Long ago we gave notice of our "strong[] disapprov[al] of in-custody interrogations if the defendant is represented by counsel and counsel has not had an opportunity to be present at the questioning." State v. Renfrew, 280 Minn. 276, 280, 159 N.W.2d 111, 113 (1968). Subsequently, we have reiterated our disapproval of the practice "in the strongest of terms" in State v. Fossen, 312 Minn. 414, 255 N.W.2d 357, 362 (1977), and again in Giddings v. State, 290 N.W.2d 595, 597 n. 3 (Minn.1980), a case out of St. Louis County. Appellant says the state has not taken these admonishments seriously. Indeed, at argument, counsel for the state indicated that his office did not feel compelled to heed our views expressed in Renfrew, Fossen, or Giddings, characterizing what we wrote as mere dicta and not the law. It is incomprehensible that the attorney-client relationship in the context of a criminal proceeding would be so cavalierly disregarded.[6] As the highest court of this state, we are independently responsible for safeguarding the rights of our citizens. Accordingly, lest there be any doubt, in the exercise of our supervisory power to insure the fair administration of justice in this and future cases, we decide that in-custody interrogation *802 of a formally accused person who is represented by counsel should not proceed prior to notification of counsel or the presence of counsel.[7] Statements obtained without notice to or the presence of counsel are subject to exclusion at trial. We are mindful this requirement may cause some delay in the interrogation process; but the importance of the attorney-client relationship makes it necessary. This decision applies retroactively only to those cases pending on the date of the release of this opinion in which there has been a proper challenge in district court to the admission of statements obtained by police from a counseled defendant without notice to or the presence of counsel.

Of grave concern to us here is what we can only perceive as an emerging pattern of conduct, calculated to subvert the intent of our criminal rules which is to "provide for the just, speedy determination of criminal proceedings." Minn.Rule Crim.P. 1.02. In this case, the prosecution allowed the in-custody interrogation of appellant without notice to or the presence of appellant's court-appointed counsel and with full knowledge that a competency examination had been ordered, and later used statements appellant made in the course of that examination at trial in plain violation of Rule 20.[8] "We have on occasion warned the prosecution in our opinions that it has used improper tactics. However, these warnings appear to have been to no avail." State v. Merrill, 428 N.W.2d 361, 373 (Minn.1988). Justice is a process, not simply a result. Where the prosecution persists in skirting our rules and disregarding our admonitions, we are left with no option but to reverse. Cf. State v. Gegen, 275 Minn. 568, 569, 147 N.W.2d 925, 926 (1967).[9]

Reversed and remanded for a new trial.

KEITH, C.J., and COYNE, J., took no part in the consideration or decision of this case.


[1] Minn.Stat. § 609.185(1) and (3) (1990).

[2] A third individual, Donald Genung, was arrested several days later.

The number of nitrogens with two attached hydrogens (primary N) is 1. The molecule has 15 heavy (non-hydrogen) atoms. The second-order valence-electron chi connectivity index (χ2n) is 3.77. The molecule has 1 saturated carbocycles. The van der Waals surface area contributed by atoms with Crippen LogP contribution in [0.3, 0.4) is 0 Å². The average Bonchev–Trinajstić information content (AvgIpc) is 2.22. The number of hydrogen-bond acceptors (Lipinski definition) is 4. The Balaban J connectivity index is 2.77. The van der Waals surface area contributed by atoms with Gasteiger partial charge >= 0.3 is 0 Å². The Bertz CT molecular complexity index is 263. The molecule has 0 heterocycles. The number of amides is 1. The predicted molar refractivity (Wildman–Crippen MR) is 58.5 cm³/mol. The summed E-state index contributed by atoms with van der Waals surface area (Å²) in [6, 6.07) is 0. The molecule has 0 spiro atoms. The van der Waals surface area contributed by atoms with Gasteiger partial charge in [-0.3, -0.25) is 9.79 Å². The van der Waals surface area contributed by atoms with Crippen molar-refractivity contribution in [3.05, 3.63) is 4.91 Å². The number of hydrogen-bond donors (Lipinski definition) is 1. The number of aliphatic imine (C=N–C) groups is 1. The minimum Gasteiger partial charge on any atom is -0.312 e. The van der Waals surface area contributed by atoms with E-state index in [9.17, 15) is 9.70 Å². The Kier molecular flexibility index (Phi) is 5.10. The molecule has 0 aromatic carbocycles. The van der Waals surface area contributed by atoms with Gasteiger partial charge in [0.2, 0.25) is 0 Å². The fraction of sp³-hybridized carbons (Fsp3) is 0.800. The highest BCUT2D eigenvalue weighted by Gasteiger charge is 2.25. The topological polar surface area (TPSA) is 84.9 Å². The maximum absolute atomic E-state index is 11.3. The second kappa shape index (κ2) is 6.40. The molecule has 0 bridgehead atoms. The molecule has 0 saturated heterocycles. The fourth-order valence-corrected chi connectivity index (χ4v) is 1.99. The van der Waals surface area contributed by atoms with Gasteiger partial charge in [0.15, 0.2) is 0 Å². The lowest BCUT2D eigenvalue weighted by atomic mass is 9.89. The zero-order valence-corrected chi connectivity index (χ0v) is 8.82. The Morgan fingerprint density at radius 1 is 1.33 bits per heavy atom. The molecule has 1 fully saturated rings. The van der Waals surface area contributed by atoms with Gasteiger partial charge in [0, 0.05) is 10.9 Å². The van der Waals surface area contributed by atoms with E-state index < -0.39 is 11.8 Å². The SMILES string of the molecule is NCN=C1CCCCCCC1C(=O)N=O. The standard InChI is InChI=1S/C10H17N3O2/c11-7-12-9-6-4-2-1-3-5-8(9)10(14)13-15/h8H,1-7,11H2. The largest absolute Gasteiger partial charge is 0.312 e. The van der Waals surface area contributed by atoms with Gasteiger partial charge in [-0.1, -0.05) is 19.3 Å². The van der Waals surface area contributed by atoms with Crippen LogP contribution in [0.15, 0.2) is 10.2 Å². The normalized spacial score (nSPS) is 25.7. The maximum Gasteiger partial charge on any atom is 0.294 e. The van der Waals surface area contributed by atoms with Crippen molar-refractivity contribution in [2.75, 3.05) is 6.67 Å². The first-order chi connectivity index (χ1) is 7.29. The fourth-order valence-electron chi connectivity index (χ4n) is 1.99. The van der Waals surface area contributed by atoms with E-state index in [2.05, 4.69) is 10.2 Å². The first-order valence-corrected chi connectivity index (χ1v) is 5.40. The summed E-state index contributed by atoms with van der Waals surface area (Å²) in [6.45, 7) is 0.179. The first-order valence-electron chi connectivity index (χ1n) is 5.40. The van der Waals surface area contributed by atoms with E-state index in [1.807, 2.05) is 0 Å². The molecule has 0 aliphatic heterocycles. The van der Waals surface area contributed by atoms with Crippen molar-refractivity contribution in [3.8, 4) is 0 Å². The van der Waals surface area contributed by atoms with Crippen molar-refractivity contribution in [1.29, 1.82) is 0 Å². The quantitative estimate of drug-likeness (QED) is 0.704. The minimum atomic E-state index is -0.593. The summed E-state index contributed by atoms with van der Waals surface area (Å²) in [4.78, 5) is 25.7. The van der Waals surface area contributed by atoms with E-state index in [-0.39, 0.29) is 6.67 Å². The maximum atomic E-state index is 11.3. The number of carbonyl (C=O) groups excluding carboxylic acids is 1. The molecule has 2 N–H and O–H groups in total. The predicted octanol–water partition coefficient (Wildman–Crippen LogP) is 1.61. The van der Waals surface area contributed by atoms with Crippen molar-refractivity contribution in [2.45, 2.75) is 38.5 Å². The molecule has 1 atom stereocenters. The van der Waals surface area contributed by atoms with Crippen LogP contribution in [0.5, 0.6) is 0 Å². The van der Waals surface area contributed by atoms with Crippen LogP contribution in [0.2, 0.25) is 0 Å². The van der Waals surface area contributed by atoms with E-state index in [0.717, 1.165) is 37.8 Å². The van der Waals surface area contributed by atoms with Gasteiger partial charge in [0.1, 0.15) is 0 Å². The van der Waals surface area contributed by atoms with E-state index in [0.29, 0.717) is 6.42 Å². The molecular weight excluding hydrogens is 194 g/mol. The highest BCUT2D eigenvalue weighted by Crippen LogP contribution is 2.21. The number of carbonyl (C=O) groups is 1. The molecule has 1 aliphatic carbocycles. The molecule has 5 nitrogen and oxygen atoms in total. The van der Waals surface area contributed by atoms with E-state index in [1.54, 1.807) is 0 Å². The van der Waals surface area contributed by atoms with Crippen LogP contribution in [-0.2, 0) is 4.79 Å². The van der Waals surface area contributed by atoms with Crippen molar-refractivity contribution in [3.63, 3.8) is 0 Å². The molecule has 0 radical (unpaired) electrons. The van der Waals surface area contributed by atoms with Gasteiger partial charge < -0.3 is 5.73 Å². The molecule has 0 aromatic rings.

[3] U.S. Const. amend. VI.

[4] Minn. Const. art. I, § 6.

[5] We have also established a right to counsel in civil contempt and paternity proceedings. Cox v. Slama, 355 N.W.2d 401, 403 (Minn.1984); Hepfel v. Bashaw, 279 N.W.2d 342, 348 (Minn. 1979).

[6] We are also somewhat dismayed by state's counsel's belief that prosecutors are beyond the reach of our professional conduct rules, specifically Rule 4.2, Minn.R.Pro.Conduct. We note that the majority of jurisdictions presented with the issue have held that communicating with defendants who are represented by counsel violates the applicable rules of professional conduct. See, e.g., United States v. Hammad, 858 F.2d 834, 839-40 (2d Cir.1988), cert. denied, ___ U.S. ___, 111 S. Ct. 192, 112 L. Ed. 2d 154 (1990); United States v. Foley, 735 F.2d 45, 48 (2d Cir. 1984), cert. denied, 469 U.S. 1161, 105 S. Ct. 915, 83 L. Ed. 2d 928 (1985); United States v. Killian, 639 F.2d 206, 210 (5th Cir.), cert. denied, 451 U.S. 1021, 101 S. Ct. 3014, 69 L. Ed. 2d 394 (1981); United States v. Sam Goody, Inc., 518 F. Supp. 1223, 1224 n. 3 (E.D.N.Y.1981); State v. Ford, 793 P.2d 397, 399-400 (Utah Ct.App.1990); State v. Riley, 216 N.J.Super. 383, 523 A.2d 1089, 1092 (App.Div.1987); People v. Green, 405 Mich. 273, 274 N.W.2d 448, 452-53 (1979); People v. Hobson, 39 N.Y.2d 479, 384 N.Y.S.2d 419, 348 N.E.2d 894, 898-99 (1976).

[7] Even the United States Supreme Court has acknowledged states are free to adopt "different requirements for the conduct of its employees and officials as a matter of state law." Moran, 475 U.S. at 428, 106 S. Ct. at 1144.

[8] Also, in State v. Genung, 481 N.W.2d 130 (Minn.Ct.App.1992), (pre-trial appeal) in the name of "conscientious advocacy," the prosecution violated the indictment process set out in Rule 8.01.

[9] Given our disposition of the matter, we need not reach the merits of appellant's remaining issues, namely the admission of Spriegl evidence and the reasonableness of restraints. On retrial, however, should the issues be revisited, we strongly urge that the procedural safeguards for admission of Spriegl evidence, including that the decision on admissability be deferred until after the state has presented its case, be closely followed. State v. DeWald, 464 N.W.2d 500 (Minn.1991). As for the use of restraints, factors that bear consideration on the issue are contained in State v. Stewart, 276 N.W.2d 51 (Minn.1979) and were observed by the trial court.